A luxury hotel in Lagos has reportedly accepted Bitcoin as payment. This made Nigeria one of the first few counties in Africa’s ecosystem to accept digital assets as its primary reserve currency.
Even though Kenya’s Central bank still maintains its stance on not accepting Bitcoin as a currency, Kenya still managed t rank second. There are about 4.5 million crypto holders within the country.
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Kenya’s Bitcoin holding represents over 2% of the country’s Gross Domestic Product(GDP), a noticeable percentage. It also leads in terms of developing applications that utilize blockchain technology.
Various cryptocurrency projects and startups, such as Kotani Pay, Pezesha, Kukuza and Pesabase, have flourished due to the country’s unique African ecosystem. You can read more on that in the link below.
In recent news, discussions have started within Central Bank to explore entering the digital currency space, but there is still no guarantee.
Cryptocurrency trading is quite popular with the country’s youth—cryptocurrencies such as Bitcoin, Ethereum, Ripple and XRP have dominated.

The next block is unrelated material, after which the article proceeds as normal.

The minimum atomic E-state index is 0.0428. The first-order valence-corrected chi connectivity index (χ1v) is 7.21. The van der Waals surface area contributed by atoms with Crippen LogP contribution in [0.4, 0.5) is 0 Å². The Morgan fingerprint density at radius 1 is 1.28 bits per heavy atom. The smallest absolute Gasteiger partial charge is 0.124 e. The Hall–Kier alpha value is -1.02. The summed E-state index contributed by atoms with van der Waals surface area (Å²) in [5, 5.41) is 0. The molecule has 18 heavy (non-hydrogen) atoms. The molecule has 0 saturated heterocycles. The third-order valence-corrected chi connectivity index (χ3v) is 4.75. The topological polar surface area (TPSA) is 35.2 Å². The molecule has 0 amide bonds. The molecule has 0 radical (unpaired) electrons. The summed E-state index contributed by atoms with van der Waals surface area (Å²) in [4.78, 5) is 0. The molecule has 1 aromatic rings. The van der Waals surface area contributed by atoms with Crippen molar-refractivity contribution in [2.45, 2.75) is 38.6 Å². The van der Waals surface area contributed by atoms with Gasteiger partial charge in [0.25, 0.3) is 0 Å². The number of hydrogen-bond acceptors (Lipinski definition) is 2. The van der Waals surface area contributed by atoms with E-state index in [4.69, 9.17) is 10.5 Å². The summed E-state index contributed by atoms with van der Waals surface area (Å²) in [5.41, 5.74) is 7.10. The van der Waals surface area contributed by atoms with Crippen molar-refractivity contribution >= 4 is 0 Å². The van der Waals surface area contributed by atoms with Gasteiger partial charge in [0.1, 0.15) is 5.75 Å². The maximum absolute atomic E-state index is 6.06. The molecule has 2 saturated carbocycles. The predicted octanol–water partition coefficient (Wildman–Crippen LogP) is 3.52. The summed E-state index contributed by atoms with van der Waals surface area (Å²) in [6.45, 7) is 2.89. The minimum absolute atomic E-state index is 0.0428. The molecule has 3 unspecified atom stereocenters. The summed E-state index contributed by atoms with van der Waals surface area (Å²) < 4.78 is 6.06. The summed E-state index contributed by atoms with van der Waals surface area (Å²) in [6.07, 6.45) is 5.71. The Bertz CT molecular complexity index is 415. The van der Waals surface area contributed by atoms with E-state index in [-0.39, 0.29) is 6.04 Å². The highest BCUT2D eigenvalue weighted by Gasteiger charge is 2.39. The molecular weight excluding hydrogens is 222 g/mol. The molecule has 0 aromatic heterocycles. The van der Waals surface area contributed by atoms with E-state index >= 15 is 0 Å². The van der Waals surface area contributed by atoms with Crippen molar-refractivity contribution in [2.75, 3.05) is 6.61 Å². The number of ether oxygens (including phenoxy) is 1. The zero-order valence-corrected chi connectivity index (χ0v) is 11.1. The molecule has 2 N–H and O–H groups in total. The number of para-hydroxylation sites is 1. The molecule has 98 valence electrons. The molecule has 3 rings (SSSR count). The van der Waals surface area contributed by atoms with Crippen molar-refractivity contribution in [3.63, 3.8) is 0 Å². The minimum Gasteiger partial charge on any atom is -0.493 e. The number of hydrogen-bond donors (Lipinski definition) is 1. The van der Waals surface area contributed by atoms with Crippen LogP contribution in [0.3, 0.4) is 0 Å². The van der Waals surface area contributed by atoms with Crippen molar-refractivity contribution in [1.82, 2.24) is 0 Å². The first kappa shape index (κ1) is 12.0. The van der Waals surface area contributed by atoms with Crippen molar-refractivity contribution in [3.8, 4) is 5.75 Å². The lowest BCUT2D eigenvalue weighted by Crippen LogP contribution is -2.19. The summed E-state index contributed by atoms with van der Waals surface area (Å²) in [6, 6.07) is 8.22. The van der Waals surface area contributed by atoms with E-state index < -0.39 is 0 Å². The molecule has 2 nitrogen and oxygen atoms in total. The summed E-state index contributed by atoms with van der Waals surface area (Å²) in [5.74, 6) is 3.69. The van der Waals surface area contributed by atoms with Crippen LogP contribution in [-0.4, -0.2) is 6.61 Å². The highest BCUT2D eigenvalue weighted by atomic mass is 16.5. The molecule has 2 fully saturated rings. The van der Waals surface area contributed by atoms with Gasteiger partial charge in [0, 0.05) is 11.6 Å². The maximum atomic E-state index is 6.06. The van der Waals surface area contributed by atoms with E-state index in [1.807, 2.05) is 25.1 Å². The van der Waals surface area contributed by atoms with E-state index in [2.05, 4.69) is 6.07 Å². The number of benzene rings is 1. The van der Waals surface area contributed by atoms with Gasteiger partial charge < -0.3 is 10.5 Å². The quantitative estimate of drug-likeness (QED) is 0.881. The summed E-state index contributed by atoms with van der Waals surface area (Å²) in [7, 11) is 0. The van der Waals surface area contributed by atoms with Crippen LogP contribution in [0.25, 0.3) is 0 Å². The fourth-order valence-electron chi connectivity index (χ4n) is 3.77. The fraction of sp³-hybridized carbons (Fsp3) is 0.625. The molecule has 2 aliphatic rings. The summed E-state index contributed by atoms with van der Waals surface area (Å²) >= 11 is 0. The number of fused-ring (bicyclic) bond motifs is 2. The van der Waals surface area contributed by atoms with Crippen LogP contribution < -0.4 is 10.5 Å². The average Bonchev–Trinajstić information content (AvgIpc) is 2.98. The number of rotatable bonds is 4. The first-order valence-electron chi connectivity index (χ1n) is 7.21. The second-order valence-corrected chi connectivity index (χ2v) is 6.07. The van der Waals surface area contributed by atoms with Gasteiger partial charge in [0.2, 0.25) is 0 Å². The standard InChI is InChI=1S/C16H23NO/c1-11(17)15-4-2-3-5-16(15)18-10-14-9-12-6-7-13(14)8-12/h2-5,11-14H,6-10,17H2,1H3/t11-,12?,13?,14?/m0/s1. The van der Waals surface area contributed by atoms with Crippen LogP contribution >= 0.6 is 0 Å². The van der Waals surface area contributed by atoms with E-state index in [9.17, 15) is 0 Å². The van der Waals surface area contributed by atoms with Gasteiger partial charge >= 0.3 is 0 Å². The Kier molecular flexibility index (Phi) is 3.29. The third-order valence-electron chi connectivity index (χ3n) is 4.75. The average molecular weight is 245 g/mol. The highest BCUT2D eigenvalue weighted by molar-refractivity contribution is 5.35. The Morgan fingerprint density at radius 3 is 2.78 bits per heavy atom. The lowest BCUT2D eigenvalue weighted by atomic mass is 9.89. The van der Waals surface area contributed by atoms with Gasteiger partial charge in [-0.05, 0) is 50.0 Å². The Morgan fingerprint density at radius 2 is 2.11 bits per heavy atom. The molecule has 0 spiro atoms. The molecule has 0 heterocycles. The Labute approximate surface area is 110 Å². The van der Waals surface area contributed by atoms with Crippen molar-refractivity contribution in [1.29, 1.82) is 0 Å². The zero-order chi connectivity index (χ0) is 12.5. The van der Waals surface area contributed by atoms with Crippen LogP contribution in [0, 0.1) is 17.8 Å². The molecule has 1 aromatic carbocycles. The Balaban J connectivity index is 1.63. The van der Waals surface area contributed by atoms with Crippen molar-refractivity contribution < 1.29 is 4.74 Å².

Interestingly Kenya also ranks among the top ten worldwide on the topic of cryptocurrency on google. Kenyan innovators, business people and developers have taken the liberty to take the necessary steps in utilizing the new potential brought by the blockchain network.
South Africa ranks third on this mighty list, with over 4 million people owning cryptocurrency. According to statistics in South Africa, 65% of the male and 35% of the female population are crypto holders.
The South African Government established a Crypto-asset Regulatory Working Group in 2019. This attempted to further the populous understanding of cryptocurrency trading and blockchain technology. It also aimed to develop a cohesive governmental response to cryptocurrencies and a unified intergovernmental regulatory framework.
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South Africa ranked 18th out of 26 countries in crypto adoption but still retained its position among the leading cryptocurrency country in Africa.